I stepped out of my car, and approached the very nice lady. She stopped bumping me and pretended nothing had happened. I stood in heavy traffic, staring through her side window. She looked away from me, hoping I would leave or get run over. After a short stand-off, I finally coaxed her into rolling her window down.
I’m generally a mild-mannered guy, accepting of other people’s mistakes and/or lack of a frontal lobe. But if you attempt to kill me or mess with my 1992 Mazda hatchback, you’re crossing a line. Unfortunately, however, a very irritating voice of reason was telling me to remain peaceful, so I resisted the urge to stick my head inside her car and bite her nose off. Instead, I calmly asked to see her driver’s license.
The very nice lady did not think this was a good idea. She opted instead to shriek that I was in her way. I took a deep breath. I really did. I was feeling proud of myself for not raising my voice. I suggested that perhaps her decision to careen across three lanes and block traffic was not my fault. I pointed at the clogged traffic behind her. Not wanting to use foul language in the presence of my aging Mazda, I suggested she was being “really inconsiderate.”
I really did use those words, even though less sophisticated expressions were attempting to exit my mouth. I added that attempting to push my car into the flow of oncoming traffic and kill me was probably at least a misdemeanor.
The very nice lady then explained she did not mean to bump into me. It was an accident. Both times.
I couldn’t take it anymore. I snapped. My calm and rational approach was not working, so I decided to shout a few choice words at her in Serbo-Croatian.
Unfortunately, however, I do not speak Serbo-Croatian, so I was forced to resort to English. I used advanced English vocabulary that is not found in “All I Really Need to Know About Driving, I Learned in Kindergarten.”
She looked stunned. Victimized. How could I be so insensitive to her tender ears?
We stared at each other for a moment, until I was faced with a dilemma. I still wanted to see her driver’s license — not to press charges, but because my inner uptight-short-guy was talking to me now, and he wanted to prove a point. But the light had changed — from red, to green, to yellow. The faster I got out of her way, the faster the growing line of drivers behind us could get on with their lives. So I jumped in my car and sped off, and am happy to report I am more-or-less still alive.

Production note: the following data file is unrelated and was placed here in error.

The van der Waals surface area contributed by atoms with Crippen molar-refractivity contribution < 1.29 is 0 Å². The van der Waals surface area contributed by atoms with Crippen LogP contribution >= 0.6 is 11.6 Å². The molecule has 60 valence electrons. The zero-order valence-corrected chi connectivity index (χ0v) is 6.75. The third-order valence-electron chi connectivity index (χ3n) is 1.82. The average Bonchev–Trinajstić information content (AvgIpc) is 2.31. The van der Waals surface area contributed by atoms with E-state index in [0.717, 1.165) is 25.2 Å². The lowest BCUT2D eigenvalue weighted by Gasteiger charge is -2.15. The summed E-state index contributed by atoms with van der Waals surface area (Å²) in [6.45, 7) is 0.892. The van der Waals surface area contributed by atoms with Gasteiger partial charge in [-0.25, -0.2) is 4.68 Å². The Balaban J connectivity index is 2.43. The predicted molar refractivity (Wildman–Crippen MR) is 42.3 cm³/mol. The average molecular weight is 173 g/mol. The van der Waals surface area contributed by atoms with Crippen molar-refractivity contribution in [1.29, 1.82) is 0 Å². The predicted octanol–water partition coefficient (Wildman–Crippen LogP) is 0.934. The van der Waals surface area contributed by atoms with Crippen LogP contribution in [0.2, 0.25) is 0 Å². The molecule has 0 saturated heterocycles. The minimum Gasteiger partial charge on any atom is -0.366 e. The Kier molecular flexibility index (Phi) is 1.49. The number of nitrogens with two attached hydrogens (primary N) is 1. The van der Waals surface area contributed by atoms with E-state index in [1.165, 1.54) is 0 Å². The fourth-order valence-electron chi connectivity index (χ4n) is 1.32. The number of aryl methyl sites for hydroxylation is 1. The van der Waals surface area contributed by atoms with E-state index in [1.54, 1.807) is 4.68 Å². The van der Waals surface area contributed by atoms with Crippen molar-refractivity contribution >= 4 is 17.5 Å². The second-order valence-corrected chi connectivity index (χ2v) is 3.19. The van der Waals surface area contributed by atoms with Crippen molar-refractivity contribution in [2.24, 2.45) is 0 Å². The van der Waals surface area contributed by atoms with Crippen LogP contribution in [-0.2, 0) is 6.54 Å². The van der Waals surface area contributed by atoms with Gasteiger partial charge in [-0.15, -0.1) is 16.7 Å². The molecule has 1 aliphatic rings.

I’m not sure what it is about cars, but when we’re in them, we seem to think we’re invincible — and invisible. There are minor infractions — people who make bizarre facial contortions as they sing along with Neil Sedaka on the radio, or pick their noses as if their windows are made of one-way mirror glass. Then you get the people who are completely rational in any other situation, but behind the wheel, they sincerely believe they own the roads, and the rest of the world’s responsibility is to get out of their way.
I’ll admit, I fall into this trap myself sometimes. Driving doesn’t stress me out, but other drivers do. They’re going too fast, or too slow, or being reckless and running yellow lights, or being too polite and stopping at yellow lights when I am behind them and in a hurry.
But my problems will soon be solved. I have just received e-mail from Mrs. Mariam Sese-Seko, widow of late President of Zaire, Mobuto Sese-Seko. She promises to wire me 27 million dollars as soon as I e-mail her my bank account numbers. The first thing I’m going to spend the money on is a chauffeur for my Mazda.
This is just one of the tales from Dave’s ebook,
Kinky Chipmunks and Horny Goblins.